Abstract: By adopting a semiparametric approach, the ‘traditional’ regional knowledge production function is developed in three complementary directions. First, the model is augmented with region-specific time trends to account for endogeneity due to selection on unobservables. Second, the nonparametric part of the model relaxes the standard assumptions of linearity and additivity regarding the effect of R&D and human capital. Finally, the assumption of homogeneity in the effects of R&D and human capital is also relaxed by explicitly accounting for the differences between developed and lagging regions. The analysis of the genesis of innovation in the regions of the European Union unveils nonlinearities, threshold effects, complex interactions and shadow
    Keywords: innovation; Europe; R&D; regional knowledge production function; semiparametric models; endogenous selection; random growth model
    JEL: C14 C23 O32 R11
    Date: 2014–10–09
  10. By: Akarca, Ali T.; Tansel, Aysit
    Abstract: Antalya and Muğla provinces located in southwestern Turkey have emerged as new magnets for internal migration in the country. Socio-economic, demographic and labor market characteristics of immigrants coming to these two provinces from various regions are studied to uncover the reasons fueling their moves. This is accomplished through an analysis of descriptive statistics, and an analysis of a gravity model estimated. Differences and similarities between immigrants coming to these two provinces and those going to other migrant magnets, between immigrants and natives in Antalya and Muğla, and among immigrants coming to the two provinces from various origins are noted. What distinguishes Antalya and Muğla from other migrant-drawing provinces is that they attract some retirees and university students as well and their immigrants participating in the labor force are attracted mainly by jobs created in the sectors related to tourism, either directly or indirectly, rather than industry. Immigrants from different origins exhibit different characteristics and tend to specialize in different types of jobs. However, as other migrant flows, those directed at Antalya and Muğla are affected by distance adversely and by unemployment differential, past migration and population size at origin, favorably.
    Keywords: : Internal migration, labor market, gravity model, Turkey, Antalya, Muğla.
    JEL: J21 J61 R23
    Date: 2012
  11. By: Benjamin Montmartin (GREDEG CNRS; University of Nice-Sophia Antipolis, France); Marcos Herrera (CONICET - IELDE; National University of Salta, Argentina); Nadine Massard (GATE Lyon Saint-Etienne; Jean Monnet University, Saint-Etienne, France)
    Abstract: The French policy-mix for R&D and innovation has deeply evolved in recent years and is nowadays, one of the most generous and market-friendly system in the world. This paper investigates the (evolutive) effects of this policy-mix by using a unique database containing information on the amount of R&D tax credit, regional, national and European subsidies received by firms in all French metropolitan NUTS3 regions over the period 2001-2011. By estimating a Spatial Durbin model with regimes and fixed effects, we provide new evidence on the efficiency of the French policy-mix. First, a yardstick competition between NUTS3 regions for R&D investment driven by negative spatial spillovers is found. Second, it seems that national subsidies are the only instrument able to generate a significant leverage effect on privately-financed R&D. Third, due to the context of spatial competition, the three other policies studied (Tax Credit, Regional and European subsidies) do not generate significant leverage or crowding-out effect. Fourth, we highlight the presence of structural breaks in our data that correspond to the last two important reforms of the French tax credit. Consequently, the effect of R&D policies and especially R&D tax credit are likely to change over time and influence ex-post evaluation results.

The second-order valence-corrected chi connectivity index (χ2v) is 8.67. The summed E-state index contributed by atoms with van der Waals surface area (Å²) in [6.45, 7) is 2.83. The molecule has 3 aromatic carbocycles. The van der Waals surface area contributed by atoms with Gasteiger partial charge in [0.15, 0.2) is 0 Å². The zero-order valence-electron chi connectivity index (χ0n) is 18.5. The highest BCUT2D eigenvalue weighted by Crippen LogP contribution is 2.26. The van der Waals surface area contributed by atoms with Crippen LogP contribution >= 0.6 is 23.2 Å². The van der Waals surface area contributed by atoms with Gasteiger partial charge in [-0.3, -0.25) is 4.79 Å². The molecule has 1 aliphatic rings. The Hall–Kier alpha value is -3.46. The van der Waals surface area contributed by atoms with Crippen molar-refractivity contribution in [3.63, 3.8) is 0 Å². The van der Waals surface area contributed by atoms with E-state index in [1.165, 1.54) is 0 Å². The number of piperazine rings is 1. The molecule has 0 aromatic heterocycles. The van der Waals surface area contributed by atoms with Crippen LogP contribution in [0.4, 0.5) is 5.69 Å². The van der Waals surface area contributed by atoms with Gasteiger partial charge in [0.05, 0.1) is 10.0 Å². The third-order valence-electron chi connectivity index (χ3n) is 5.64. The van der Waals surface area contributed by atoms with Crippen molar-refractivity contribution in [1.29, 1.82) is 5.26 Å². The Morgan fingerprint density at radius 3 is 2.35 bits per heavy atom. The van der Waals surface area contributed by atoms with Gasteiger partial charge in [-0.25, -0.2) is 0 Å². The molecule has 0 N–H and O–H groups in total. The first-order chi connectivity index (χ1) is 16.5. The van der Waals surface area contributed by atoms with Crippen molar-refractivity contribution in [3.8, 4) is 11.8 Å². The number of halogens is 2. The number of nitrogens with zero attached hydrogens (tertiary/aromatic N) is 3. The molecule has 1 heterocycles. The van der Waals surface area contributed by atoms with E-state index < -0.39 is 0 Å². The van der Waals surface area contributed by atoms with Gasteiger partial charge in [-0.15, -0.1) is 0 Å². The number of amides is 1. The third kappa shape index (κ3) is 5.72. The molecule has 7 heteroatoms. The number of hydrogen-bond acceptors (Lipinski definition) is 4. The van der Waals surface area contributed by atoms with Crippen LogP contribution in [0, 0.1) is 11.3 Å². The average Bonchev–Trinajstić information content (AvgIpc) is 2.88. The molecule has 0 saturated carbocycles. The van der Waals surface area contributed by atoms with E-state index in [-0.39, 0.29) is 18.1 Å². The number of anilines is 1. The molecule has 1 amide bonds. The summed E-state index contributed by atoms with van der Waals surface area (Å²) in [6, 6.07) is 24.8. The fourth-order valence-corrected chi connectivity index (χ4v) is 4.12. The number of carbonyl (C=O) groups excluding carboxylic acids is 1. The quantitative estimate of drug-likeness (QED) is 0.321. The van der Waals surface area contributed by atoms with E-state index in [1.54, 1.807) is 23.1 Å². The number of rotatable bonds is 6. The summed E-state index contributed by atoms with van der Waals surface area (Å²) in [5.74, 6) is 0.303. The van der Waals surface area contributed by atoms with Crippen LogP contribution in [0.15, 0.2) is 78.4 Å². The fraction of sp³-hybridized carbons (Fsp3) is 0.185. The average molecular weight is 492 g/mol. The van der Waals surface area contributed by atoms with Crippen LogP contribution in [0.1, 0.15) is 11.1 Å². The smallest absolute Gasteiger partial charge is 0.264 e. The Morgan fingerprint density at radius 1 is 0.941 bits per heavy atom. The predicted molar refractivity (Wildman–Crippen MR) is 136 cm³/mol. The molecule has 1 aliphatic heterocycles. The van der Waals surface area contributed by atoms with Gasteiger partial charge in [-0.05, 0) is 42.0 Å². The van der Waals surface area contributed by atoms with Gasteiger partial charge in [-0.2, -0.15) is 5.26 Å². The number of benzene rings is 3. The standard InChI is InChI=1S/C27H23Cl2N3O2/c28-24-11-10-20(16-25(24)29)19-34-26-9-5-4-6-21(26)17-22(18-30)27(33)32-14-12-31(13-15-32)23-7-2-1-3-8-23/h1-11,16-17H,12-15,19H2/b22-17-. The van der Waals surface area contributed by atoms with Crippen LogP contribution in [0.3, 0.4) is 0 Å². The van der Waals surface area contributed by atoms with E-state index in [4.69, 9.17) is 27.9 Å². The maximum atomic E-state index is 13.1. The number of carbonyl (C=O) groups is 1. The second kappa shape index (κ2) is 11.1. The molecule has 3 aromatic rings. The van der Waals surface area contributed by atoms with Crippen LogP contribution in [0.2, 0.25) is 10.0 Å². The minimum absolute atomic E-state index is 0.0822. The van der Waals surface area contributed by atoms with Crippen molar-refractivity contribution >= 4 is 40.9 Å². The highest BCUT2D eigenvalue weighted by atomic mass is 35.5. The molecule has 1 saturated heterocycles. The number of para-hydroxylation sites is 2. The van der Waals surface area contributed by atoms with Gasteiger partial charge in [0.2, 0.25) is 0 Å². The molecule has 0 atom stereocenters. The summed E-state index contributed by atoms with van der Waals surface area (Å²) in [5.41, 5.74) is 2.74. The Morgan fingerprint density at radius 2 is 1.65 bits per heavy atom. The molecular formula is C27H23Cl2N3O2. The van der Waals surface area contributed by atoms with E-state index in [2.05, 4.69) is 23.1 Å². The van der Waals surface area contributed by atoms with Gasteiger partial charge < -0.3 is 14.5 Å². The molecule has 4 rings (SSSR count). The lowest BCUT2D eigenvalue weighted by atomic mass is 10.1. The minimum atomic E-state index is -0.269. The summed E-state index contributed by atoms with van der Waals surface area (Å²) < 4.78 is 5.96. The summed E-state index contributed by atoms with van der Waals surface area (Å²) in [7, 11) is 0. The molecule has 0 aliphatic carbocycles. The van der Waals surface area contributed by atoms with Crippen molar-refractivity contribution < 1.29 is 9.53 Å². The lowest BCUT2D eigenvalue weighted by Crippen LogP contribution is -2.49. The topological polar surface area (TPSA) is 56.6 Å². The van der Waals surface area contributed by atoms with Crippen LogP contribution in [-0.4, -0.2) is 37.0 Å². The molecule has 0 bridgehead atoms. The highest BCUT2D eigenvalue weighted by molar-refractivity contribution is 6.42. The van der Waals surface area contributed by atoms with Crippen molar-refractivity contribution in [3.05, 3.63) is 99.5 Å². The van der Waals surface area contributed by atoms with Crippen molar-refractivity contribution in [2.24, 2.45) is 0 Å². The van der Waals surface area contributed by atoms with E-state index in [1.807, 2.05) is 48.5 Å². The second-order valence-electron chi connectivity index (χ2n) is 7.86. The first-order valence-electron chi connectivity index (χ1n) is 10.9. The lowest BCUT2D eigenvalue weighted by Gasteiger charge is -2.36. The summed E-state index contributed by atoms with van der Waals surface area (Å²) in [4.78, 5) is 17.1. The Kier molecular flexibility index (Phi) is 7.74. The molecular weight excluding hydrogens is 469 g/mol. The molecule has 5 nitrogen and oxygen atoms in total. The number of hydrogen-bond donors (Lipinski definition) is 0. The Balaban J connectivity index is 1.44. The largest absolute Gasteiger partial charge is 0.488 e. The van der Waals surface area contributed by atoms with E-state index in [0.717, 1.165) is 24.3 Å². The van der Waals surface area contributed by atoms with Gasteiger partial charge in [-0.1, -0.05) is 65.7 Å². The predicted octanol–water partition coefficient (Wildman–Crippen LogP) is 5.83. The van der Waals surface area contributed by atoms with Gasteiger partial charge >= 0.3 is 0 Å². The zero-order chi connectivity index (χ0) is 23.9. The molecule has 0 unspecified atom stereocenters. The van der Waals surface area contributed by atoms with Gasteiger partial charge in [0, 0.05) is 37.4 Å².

Keywords: Additionality, French policy-mix, Private R&D investment, Spatial panel
    JEL: H25 O31 O38
    Date: 2015–07
  12. By: Smicha Ait Amokthar; Nadjia El Saadi; Yacine Belarbi
    Abstract: The goal of this study is to analyze the dynamics underlying Algiers urban area formation with reference to The New Economic Geography (NEG) theories and more precisely to the paper of Paul Krugman (1991), "Increasing returns and economic geography" which explains the mechanisms of economic activities concentration through two types of forces: centripetal forces enhancing the economic activities concentration and centrifugal forces hindering the agglomeration process. In fact, these mechanisms are translated into a system of nonlinear equations which is very hard to solve analytically. As a consequence, the use of numerical methods is highly advocated. We present some numerical simulations using real Algerian data.
    Date: 2015–07
  13. By: IHARA Ryusuke; NAKAMURA Ryohei; MORITA Manabu
    Abstract: This paper investigates the straw effect in the framework of new economic geography (NEG). The straw effect specifically in Japan refers to the provisioning of transportation infrastructure such as shinkansen lines, bridges, highways, etc. that worsens the economic foundation of the local areas. The reason is explained by NEG: the decrease in transport costs stimulates interregional competition, which results in the agglomeration of economic activities. Using an NEG model of the 47 prefectures, we analyze the effect of transportation infrastructure on regional economic foundations. First, the estimation of shipment values in the manner of regional potentials derives elasticity of substitution by industry. Then, by focusing on the market/competition expansion effects of transportation infrastructure, we show the conditions in which the straw effect occurs. Finally, we show that our methodology makes it possible to predict whether the construction of new transportation infrastructure will have positive or negative effects on the prefectures.
    Date: 2015–07